Volatility swept through world markets on Monday as a renewed slide in oil and weakness in credit markets hit stocks, weighed on bond yields and added to the nervousness already building ahead of an expected U.S. interest rate hike later this week. European stocks wiped out earlier gains to trade in the red by midsession, while U.S. futures turned flat.

Brent crude tumbled 3.4 percent to trade as low as $36.62 a barrel, its lowest since December 2008. A fall below $36.20 will take oil prices down to levels not seen since 2004.

Jitters in high-yield bond markets, which are among the most vulnerable to higher U.S. rates, also rattled investors. Lucidus Capital Partners has liquidated its entire portfolio and plans to return the $900 million it has under management to investors next month, according to a media report.

Earlier, Asian stocks and emerging markets had come under pressure after the People's Bank of China continued to guide its currency lower, setting the yuan/dollar official midpoint at its weakest since July 2011.

At midday in Europe the FTSE EuroFirst index of leading 300 shares was down 0.7 percent at 1,387 points, extending last week's 3.8 percent fall, the second biggest weekly fall this year.

The index had traded up as much as 1 percent earlier Monday.

Britain's FTSE 100 was down 0.2 percent and Germany's DAX was down 1.1 percent, also struggling under the weight of a rebound in the euro.

MSCI's broadest index of Asia-Pacific shares outside Japan hit a 2-1/2-month low and was last down 0.9 percent. Japan's Nikkei fell 1.8 percent.

"It's a perfect storm - the high yield sector and the fact that oil prices are unable to find a bottom - and has left investors floundering for any good news," said Brenda Kelly, head analyst at London Capital Group.

U.S. stock futures pointed to a flat open on Wall Street . On Friday, the Dow sank 1.8 percent and the S&P 500 lost 1.9 percent. Both indices are in the red year-to-date, on track for their first annual decline since 2008.

Yuan love

Talk of so-called "currency wars" picked up again after China's decision to loosen its grip on the yuan and allow slow but steady depreciation in recent weeks added to concerns that the economy may be more fragile than expected.

China late on Friday launched a new trade-weighted yuan exchange rate index. Beijing said it was intended to discourage investors from exclusively tracking the yuan's fluctuations against the greenback.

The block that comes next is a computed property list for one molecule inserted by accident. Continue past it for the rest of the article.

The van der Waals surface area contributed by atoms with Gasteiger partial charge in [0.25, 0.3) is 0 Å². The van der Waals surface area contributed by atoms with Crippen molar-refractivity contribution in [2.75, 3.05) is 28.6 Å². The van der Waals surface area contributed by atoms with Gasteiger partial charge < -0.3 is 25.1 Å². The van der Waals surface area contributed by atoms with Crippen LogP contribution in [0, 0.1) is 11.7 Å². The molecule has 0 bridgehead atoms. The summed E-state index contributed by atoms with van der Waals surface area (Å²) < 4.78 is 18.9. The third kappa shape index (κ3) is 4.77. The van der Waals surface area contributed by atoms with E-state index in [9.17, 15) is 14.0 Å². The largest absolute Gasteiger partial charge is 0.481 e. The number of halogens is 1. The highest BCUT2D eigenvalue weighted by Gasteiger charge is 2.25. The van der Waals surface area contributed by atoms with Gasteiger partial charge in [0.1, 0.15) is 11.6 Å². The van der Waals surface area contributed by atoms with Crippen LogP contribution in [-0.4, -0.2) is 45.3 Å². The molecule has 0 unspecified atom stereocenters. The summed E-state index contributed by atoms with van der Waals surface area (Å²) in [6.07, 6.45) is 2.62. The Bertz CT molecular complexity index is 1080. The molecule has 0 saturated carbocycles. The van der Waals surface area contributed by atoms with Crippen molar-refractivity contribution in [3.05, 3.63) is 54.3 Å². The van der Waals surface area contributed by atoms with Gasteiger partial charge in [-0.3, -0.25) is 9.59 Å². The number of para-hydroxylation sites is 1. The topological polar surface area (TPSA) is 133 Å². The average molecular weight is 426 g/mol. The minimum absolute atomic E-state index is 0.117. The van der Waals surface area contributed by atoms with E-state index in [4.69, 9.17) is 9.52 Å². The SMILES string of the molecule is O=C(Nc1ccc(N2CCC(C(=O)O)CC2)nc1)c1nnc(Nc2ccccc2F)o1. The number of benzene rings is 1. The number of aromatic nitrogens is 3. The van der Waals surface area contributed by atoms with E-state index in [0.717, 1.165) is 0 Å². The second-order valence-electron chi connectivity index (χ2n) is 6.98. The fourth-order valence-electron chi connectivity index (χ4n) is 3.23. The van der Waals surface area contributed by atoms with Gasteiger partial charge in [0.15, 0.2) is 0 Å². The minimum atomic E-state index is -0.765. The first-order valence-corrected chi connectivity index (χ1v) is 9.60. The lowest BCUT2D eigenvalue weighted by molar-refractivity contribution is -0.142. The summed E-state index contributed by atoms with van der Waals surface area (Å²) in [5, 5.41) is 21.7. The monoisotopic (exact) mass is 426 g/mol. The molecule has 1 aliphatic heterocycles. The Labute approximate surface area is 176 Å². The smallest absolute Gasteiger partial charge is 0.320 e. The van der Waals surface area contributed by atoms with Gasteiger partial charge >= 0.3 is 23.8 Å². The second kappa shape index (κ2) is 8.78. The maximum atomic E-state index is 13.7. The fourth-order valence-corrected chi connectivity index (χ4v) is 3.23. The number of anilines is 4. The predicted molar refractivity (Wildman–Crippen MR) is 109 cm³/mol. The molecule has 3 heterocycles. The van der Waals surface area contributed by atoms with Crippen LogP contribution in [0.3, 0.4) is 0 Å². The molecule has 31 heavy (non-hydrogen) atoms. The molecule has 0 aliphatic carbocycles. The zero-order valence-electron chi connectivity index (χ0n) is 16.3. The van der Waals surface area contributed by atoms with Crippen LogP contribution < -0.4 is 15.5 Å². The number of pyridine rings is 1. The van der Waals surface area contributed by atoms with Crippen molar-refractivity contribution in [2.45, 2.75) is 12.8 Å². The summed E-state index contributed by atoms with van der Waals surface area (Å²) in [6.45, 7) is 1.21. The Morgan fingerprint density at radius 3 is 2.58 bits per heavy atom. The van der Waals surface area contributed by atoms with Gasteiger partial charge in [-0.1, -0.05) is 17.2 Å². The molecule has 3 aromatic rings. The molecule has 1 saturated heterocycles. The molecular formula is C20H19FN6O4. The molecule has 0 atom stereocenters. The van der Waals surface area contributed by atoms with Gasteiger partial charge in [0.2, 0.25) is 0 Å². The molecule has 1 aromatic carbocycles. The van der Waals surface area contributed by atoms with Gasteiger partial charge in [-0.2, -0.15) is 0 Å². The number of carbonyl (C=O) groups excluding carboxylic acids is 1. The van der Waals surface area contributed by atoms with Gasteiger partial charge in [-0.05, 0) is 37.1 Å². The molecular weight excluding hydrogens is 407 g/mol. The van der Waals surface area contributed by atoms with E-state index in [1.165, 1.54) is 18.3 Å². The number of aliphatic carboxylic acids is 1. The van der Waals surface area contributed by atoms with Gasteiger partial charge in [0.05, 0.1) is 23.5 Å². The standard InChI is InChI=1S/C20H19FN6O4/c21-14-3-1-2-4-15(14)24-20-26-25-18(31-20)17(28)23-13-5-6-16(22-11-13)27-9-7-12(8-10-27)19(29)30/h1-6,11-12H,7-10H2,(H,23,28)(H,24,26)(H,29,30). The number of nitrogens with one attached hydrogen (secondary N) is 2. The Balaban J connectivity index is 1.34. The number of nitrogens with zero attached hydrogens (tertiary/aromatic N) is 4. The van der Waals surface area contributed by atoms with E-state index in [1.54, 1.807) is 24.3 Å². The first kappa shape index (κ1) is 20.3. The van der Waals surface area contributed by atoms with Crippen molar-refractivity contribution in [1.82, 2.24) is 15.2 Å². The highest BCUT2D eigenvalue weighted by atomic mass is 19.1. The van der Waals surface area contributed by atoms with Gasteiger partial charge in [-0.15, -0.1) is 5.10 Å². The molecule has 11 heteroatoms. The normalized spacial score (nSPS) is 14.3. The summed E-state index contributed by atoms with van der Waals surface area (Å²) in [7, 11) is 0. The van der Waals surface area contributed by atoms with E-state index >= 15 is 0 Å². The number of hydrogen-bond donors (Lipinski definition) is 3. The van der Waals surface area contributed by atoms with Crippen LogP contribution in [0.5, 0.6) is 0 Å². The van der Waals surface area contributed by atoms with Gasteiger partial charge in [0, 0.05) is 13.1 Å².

Data on Saturday painted a slightly brighter economic picture, however. Factory output growth accelerated to a 5-month high, while retail sales rose at an annual 11.2 percent pace, the strongest this year.

Spot yuan fell to as low as 6.4665 to the dollar, its lowest since mid-2011, taking its losses far this year to about 4 percent. Volatile Shanghai stocks ended Monday 2.5 percent higher, the biggest rise since Nov. 4.

Elsewhere in currencies, the U.S. dollar stumbled against major currencies, giving back earlier gains to resume last week's weakness. The euro was flat on the day at $1.0990 and the dollar was down against the yen at 120.70 yen.

The greenback's slip was in tandem with the reversal in U.S. Treasury bond yields. The 10-year yield was last at 2.13 percent, having traded at 2.17 percent earlier in the day.

A Fed rate hike on Wednesday is a near certainty in the eyes of investors, and is seen as a first step towards normalizing monetary conditions after an extended period of loose policy since the global financial crisis.

But against a backdrop of crumbling oil prices, emerging market and stress in the high-yield bond market, its timing could not be worse, some analysts say.

"Nerves are fraying ahead of the Fed's expected decision to lift U.S. rates on Wednesday. And this might just be a foretaste of what's to come if the market does not like what the Fed has to say on Wednesday," said Steve Barrow, head of G10 strategy at Standard Bank in London.

The standout in emerging markets on Monday was the South African rand, which chalked up its best day since the global crisis after Pravin Gordhan was re-appointed finance minister.

The rand was last up 4 percent, clawing back some of the losses in recent months in part due to investor concerns over the country's political turmoil, particularly the instability surrounding the position of finance minister.